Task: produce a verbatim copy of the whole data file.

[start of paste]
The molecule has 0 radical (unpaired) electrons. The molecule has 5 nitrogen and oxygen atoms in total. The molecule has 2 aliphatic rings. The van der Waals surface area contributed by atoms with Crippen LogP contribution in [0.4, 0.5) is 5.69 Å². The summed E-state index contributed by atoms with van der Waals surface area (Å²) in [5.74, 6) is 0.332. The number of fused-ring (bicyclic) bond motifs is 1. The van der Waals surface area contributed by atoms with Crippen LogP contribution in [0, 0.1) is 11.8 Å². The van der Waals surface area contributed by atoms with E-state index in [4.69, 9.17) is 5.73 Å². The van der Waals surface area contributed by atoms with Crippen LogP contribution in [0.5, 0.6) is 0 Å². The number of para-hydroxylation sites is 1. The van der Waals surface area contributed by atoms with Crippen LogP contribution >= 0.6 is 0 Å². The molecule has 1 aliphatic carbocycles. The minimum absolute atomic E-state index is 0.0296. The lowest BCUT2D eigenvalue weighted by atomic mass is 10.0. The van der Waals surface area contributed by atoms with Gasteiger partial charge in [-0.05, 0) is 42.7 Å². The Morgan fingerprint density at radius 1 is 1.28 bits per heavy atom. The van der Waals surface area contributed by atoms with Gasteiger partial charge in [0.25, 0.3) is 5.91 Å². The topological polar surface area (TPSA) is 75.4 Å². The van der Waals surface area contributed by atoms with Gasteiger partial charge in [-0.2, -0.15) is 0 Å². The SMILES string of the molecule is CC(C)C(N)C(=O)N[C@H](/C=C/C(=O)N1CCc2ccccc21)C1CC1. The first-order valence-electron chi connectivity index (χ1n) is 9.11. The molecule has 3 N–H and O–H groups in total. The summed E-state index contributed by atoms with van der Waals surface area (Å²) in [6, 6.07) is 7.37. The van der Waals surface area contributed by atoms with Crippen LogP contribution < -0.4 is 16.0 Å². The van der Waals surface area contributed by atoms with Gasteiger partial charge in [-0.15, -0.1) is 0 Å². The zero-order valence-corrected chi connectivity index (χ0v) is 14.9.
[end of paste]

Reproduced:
The molecule has 0 radical (unpaired) electrons. The molecule has 5 nitrogen and oxygen atoms in total. The molecule has 2 aliphatic rings. The van der Waals surface area contributed by atoms with Crippen LogP contribution in [0.4, 0.5) is 5.69 Å². The summed E-state index contributed by atoms with van der Waals surface area (Å²) in [5.74, 6) is 0.332. The number of fused-ring (bicyclic) bond motifs is 1. The van der Waals surface area contributed by atoms with Crippen LogP contribution in [0, 0.1) is 11.8 Å². The van der Waals surface area contributed by atoms with E-state index in [4.69, 9.17) is 5.73 Å². The van der Waals surface area contributed by atoms with Crippen LogP contribution in [0.5, 0.6) is 0 Å². The number of para-hydroxylation sites is 1. The van der Waals surface area contributed by atoms with Crippen LogP contribution >= 0.6 is 0 Å². The molecule has 1 aliphatic carbocycles. The minimum absolute atomic E-state index is 0.0296. The lowest BCUT2D eigenvalue weighted by atomic mass is 10.0. The van der Waals surface area contributed by atoms with Gasteiger partial charge in [-0.05, 0) is 42.7 Å². The Morgan fingerprint density at radius 1 is 1.28 bits per heavy atom. The van der Waals surface area contributed by atoms with Gasteiger partial charge in [0.25, 0.3) is 5.91 Å². The topological polar surface area (TPSA) is 75.4 Å². The van der Waals surface area contributed by atoms with Gasteiger partial charge in [-0.2, -0.15) is 0 Å². The SMILES string of the molecule is CC(C)C(N)C(=O)N[C@H](/C=C/C(=O)N1CCc2ccccc21)C1CC1. The first-order valence-electron chi connectivity index (χ1n) is 9.11. The molecule has 3 N–H and O–H groups in total. The summed E-state index contributed by atoms with van der Waals surface area (Å²) in [6, 6.07) is 7.37. The van der Waals surface area contributed by atoms with Crippen LogP contribution < -0.4 is 16.0 Å². The van der Waals surface area contributed by atoms with Gasteiger partial charge in [-0.15, -0.1) is 0 Å². The zero-order valence-corrected chi connectivity index (χ0v) is 14.9.